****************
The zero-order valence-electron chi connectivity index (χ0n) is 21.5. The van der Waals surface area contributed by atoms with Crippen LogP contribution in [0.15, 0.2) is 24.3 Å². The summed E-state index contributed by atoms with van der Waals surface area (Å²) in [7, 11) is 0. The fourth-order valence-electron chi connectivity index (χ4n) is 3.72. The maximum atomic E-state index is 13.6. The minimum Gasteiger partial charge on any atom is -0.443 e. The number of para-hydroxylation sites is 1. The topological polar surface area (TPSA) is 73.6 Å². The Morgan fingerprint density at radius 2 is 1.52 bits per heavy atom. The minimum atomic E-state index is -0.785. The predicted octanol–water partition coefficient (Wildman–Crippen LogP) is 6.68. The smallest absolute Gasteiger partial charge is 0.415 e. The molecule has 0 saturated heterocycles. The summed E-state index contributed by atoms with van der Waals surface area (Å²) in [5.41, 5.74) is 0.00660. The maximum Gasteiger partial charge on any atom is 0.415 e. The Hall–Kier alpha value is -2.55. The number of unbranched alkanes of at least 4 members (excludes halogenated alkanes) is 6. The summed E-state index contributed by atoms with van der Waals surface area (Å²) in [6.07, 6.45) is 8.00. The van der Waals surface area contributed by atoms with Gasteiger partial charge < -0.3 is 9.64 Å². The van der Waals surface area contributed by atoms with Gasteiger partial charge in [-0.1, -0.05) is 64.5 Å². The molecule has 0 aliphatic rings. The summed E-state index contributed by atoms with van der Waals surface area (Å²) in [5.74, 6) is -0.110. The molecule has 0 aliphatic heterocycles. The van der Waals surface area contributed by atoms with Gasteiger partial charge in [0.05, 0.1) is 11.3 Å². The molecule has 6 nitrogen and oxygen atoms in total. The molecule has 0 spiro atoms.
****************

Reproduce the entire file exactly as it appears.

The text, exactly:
The zero-order valence-electron chi connectivity index (χ0n) is 21.5. The van der Waals surface area contributed by atoms with Crippen LogP contribution in [0.15, 0.2) is 24.3 Å². The summed E-state index contributed by atoms with van der Waals surface area (Å²) in [7, 11) is 0. The fourth-order valence-electron chi connectivity index (χ4n) is 3.72. The maximum atomic E-state index is 13.6. The minimum Gasteiger partial charge on any atom is -0.443 e. The number of para-hydroxylation sites is 1. The topological polar surface area (TPSA) is 73.6 Å². The Morgan fingerprint density at radius 2 is 1.52 bits per heavy atom. The minimum atomic E-state index is -0.785. The predicted octanol–water partition coefficient (Wildman–Crippen LogP) is 6.68. The smallest absolute Gasteiger partial charge is 0.415 e. The molecule has 0 saturated heterocycles. The summed E-state index contributed by atoms with van der Waals surface area (Å²) in [5.41, 5.74) is 0.00660. The maximum Gasteiger partial charge on any atom is 0.415 e. The Hall–Kier alpha value is -2.55. The number of unbranched alkanes of at least 4 members (excludes halogenated alkanes) is 6. The summed E-state index contributed by atoms with van der Waals surface area (Å²) in [6.07, 6.45) is 8.00. The van der Waals surface area contributed by atoms with Gasteiger partial charge < -0.3 is 9.64 Å². The van der Waals surface area contributed by atoms with Gasteiger partial charge in [-0.1, -0.05) is 64.5 Å². The molecule has 0 aliphatic rings. The summed E-state index contributed by atoms with van der Waals surface area (Å²) in [5.74, 6) is -0.110. The molecule has 0 aliphatic heterocycles. The van der Waals surface area contributed by atoms with Gasteiger partial charge in [0.05, 0.1) is 11.3 Å². The molecule has 6 nitrogen and oxygen atoms in total. The molecule has 0 spiro atoms.